Haunted house, haunted family

Haunted house movies

6 minute read
Check the attic! (“The Conjuring,” 2013: Photo by Michael Tackett - © 2012 Warner Bros. Entertainment Inc. All rights reserved)
Check the attic! (“The Conjuring,” 2013: Photo by Michael Tackett - © 2012 Warner Bros. Entertainment Inc. All rights reserved)

“Houses don’t have memories.” ~George Lutz, Amityville Horror

For me, Halloween is a time for binge-watching horror movies. Lately, I’ve been delving into the subgenre of haunted houses: The Shining, The Amityville Horror, The Awakening, The Conjuring, The Others, The Changeling, The Pact, and Poltergeist. I’ve come to the conclusion that there are very few excellent, original haunted house movies. They’re so rife with clichés that I made a bingo game with 25 of my favorite recurring plot elements.

Haunted house movies rely on these tired old tropes because all the movies explore the same theme: a dysfunctional family and how its secrets tear it apart. Despite the terror and gore, and any attempts to put a new spin on things, this disintegration follows predictable patterns.

Let’s start at the very beginning

As the film begins, a family moves into a new home, hoping for a fresh start. The viewer shakes her head, knowing this is a horror movie, so the worst is yet ahead of them. That’s because, wherever you go, your secrets go with you.

The secret that’s fracturing the family lies in the heart of the parent. It could be as mundane a horror as the fact that Dad is drinking again (The Shining), as bloody as a parent abusing or murdering her children (The Others, The Awakening, The Changeling, The Pact), or as bizarre as Daddy knowing that their housing development was built on an Indian burial ground (Poltergeist). Sometimes the parent is possessed by the preexisting evil in the home (The Conjuring, The Amityville Horror). Whatever it is, this secret festers at the center of the family, poisoning everyone’s happiness.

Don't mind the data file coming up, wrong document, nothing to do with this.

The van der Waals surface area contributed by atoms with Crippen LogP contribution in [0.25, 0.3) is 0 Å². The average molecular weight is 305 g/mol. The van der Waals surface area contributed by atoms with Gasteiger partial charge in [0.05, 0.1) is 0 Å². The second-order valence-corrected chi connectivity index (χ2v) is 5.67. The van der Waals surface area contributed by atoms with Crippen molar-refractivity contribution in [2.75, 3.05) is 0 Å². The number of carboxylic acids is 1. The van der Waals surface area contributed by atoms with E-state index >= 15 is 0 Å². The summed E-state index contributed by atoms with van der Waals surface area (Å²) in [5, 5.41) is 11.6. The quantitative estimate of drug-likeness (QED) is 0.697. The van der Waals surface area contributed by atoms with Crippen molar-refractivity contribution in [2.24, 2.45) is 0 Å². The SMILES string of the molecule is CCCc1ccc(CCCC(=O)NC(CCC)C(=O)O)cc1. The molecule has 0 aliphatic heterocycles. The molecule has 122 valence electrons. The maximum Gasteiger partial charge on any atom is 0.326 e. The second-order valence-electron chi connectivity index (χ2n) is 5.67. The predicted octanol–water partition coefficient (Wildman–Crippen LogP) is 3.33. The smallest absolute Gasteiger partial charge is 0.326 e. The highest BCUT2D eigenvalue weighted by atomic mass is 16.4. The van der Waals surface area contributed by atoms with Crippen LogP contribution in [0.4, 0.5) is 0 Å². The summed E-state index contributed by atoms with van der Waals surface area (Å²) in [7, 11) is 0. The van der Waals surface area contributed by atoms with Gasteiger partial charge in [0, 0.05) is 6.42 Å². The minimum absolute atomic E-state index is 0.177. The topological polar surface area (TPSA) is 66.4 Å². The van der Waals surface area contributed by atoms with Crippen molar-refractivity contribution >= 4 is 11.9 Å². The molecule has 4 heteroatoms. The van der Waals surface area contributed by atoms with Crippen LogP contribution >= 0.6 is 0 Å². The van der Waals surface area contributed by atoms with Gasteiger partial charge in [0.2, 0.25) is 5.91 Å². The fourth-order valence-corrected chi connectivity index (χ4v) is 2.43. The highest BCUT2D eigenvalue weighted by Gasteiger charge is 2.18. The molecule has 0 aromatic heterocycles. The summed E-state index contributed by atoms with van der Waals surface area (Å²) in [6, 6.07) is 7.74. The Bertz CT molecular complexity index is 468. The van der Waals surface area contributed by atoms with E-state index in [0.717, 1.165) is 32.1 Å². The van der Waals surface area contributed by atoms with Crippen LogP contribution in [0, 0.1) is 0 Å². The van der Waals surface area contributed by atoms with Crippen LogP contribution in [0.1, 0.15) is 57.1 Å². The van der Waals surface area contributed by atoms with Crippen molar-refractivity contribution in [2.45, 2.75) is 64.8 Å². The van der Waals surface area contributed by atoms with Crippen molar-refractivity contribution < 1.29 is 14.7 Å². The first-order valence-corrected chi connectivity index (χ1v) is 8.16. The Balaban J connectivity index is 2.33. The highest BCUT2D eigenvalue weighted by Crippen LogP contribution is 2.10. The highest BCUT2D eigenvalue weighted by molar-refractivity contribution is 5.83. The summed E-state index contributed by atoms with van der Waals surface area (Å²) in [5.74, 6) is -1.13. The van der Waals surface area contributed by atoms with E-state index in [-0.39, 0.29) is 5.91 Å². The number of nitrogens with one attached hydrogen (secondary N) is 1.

The result, inevitably, is a victimized child. When a parent is violent or scary, or fails to protect the child from someone who is, children have few tools at their disposal to defend themselves. Often, they will retreat into fantasy or resort to passive-aggressive tactics to manipulate or deflect the parent.

Child abuse is one of the most painful and terrifying topics in our society, and unfortunately it’s pretty common. According to the CDC, most Americans have suffered at least one “adverse childhood experience”: a traumatic instance of abuse or neglect. Haunted house movies depict this abuse in graphic, exaggerated fashion. But the emotional truth is real — there is nothing more frightening, no deeper betrayal, than a parent harming, or allowing harm to come to, his or her child. Every child, no matter how beloved, is at the mercy of the parent, and even loving parents can have secrets that scare children. All of us can identify with that primordial fear.

Variations on a painful theme

There are as many iterations of the terrorized child as there are spins on this genre. Sometimes the child develops a relationship with a deceptively friendly supernatural being (Carol Anne with the TV People in Poltergeist; Amy with Jody in The Amityville Horror). In other stories, the child is grown, but is harrowed by the secret later in life, when revisiting the family home (The Pact). The saddest, and often scariest, type is when the child has died, almost always at the hands of a parent, and his or her ghost haunts the home, striving to have his or her death set to right (The Others, The Conjuring, The Changeling).